Jumping off the page with a luminescent blue hue, few modern marketing tools appear sexier than the hashtag. In many cases—most cases—hashtags prove to be effective complements to any digital-first campaign. They are, at their core, intended to collate and index online content, and are a natural addition to any internet-based community building. However, few tactics are as widely practiced and yet broadly misunderstood as the hashtag. Starting with the basics, hashtags come in two varieties: branded and unbranded. However, it’s important to bear in mind the strengths and weaknesses of each when planning a digital campaign.
To decide which is best for your company, take time to do some honest research. Define your desired audience. Then perform a deep-dive and analyze how your audience uses social media. Devise a list of your brand’s products, values and identity, and the topics related to its businesses. Conduct searches on Facebook, Twitter, Instagram—whichever platforms you have chosen—and evaluate the conversations surrounding your brand. How is it discussed? Is it an aspirational symbol of social status or a lifestyle, and does it encourage a way of life over any particular product? What are fans posting about your brand? For this purpose, what they are not saying can be equally as important. For users who are discussing your brand, are they already using hashtags, and if so, which ones? Are any hashtags used property of other brands? If not, look to see how you could piggyback on these existing hashtags for viral marketing.
Branded hashtags can be a good choice for well-established brands, especially lifestyle and luxury companies. These hashtags require a nuanced execution, as they do not occur in organic user conversations, and require additional support for success. Luxury and lifestyle brands may circumvent this via their status as symbols of particular groups, activities, or socio-economic class. One great example of a branded hashtag campaign is Coca-Cola’s #ShareACoke campaign. #ShareACoke drew on Coca-Cola’s century of history and association with freedom and the American dream, and highlighted the frequency with which Cokes are opened to celebrate the small things in life. However, it was connected to a larger, physical campaign that saw massive outdoor advertising and activations, with the incentive of user-generated content being converted into larger works of art. Many people drink Coke, and the activation of putting consumers’ faces onto billboards was the extra incentive needed to top the trending charts.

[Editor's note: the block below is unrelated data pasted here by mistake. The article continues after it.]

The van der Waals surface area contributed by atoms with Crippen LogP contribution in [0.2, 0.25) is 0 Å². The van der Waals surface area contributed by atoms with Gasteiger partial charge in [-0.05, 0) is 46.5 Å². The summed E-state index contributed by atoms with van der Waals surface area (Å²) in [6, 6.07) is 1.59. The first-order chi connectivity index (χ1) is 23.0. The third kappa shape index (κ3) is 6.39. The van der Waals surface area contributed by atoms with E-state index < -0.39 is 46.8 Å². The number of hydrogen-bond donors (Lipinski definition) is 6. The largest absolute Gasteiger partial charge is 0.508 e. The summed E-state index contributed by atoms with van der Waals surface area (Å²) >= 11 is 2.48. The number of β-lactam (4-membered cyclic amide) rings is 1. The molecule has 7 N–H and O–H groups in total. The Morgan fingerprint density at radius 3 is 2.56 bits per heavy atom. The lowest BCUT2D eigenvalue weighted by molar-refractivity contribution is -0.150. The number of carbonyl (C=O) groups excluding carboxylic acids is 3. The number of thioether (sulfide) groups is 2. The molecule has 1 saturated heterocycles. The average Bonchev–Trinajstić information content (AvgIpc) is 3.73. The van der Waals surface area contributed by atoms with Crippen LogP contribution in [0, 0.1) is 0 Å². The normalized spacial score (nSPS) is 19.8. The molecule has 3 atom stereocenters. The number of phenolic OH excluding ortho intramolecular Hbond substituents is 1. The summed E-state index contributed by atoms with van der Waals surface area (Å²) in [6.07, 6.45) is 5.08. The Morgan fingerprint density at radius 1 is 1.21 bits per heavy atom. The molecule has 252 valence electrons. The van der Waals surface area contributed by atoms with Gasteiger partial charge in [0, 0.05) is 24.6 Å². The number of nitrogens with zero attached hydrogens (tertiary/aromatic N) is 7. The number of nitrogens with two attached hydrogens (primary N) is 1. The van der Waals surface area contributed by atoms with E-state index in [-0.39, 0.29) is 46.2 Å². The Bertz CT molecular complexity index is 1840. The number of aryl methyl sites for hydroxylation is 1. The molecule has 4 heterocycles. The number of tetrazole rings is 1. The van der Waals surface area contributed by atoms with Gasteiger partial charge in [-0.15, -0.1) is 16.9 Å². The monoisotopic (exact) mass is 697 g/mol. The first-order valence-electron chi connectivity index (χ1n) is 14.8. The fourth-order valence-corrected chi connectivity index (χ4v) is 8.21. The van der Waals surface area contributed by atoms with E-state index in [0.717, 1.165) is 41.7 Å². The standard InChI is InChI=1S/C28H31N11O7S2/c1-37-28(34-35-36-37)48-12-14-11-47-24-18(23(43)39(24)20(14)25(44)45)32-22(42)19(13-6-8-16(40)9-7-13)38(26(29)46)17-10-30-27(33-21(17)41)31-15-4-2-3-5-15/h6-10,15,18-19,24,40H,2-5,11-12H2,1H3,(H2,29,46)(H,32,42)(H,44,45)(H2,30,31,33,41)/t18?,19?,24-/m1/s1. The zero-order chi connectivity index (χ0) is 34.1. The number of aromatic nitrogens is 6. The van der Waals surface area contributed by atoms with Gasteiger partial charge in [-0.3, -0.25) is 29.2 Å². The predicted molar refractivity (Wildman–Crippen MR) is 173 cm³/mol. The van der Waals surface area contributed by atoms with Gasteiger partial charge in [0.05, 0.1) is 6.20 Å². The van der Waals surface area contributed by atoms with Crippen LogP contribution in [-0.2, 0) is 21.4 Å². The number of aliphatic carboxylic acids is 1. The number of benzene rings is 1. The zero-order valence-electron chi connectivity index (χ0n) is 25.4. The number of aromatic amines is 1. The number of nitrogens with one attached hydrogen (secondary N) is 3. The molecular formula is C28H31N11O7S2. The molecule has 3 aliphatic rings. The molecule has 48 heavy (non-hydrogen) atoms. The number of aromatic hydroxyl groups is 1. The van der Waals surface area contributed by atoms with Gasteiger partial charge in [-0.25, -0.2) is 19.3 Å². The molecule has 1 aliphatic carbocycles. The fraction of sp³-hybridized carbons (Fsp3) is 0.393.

However, unbranded tags can be ideal for building a brand’s identity, especially when launching an initial online presence. Powered by associational learning, unbranded hashtags allow brands the opportunity to piggy-back onto organic conversations while simultaneously improving search-engine optimization of your brand’s social media. However, it is vitally important to envision how a campaign’s unbranded tag will play out in user conversations without brand-directed messaging. What is the likelihood of a chosen hashtag appearing in organic user conversations? And critically in this day and age, how will it be used? For this reason, it is often better to look at the topics trending in your brand’s market sector and co-opt a hashtag that is already trending. Successful unbranded hashtags will focus not on your brand but what consumers are already discussing online. The best unbranded strategy is oftentimes to research which hashtags are trending in your brand’s market sector, and implement a strategy to co-opt organic conversations.
Before starting any online campaign, consult your fans. Who are your online allies and how do they use hashtags? Whether you pick branded or unbranded, original or community-sourced, keep in mind that the success of your campaign is entirely dependent on your hashtag’s ability to trend.
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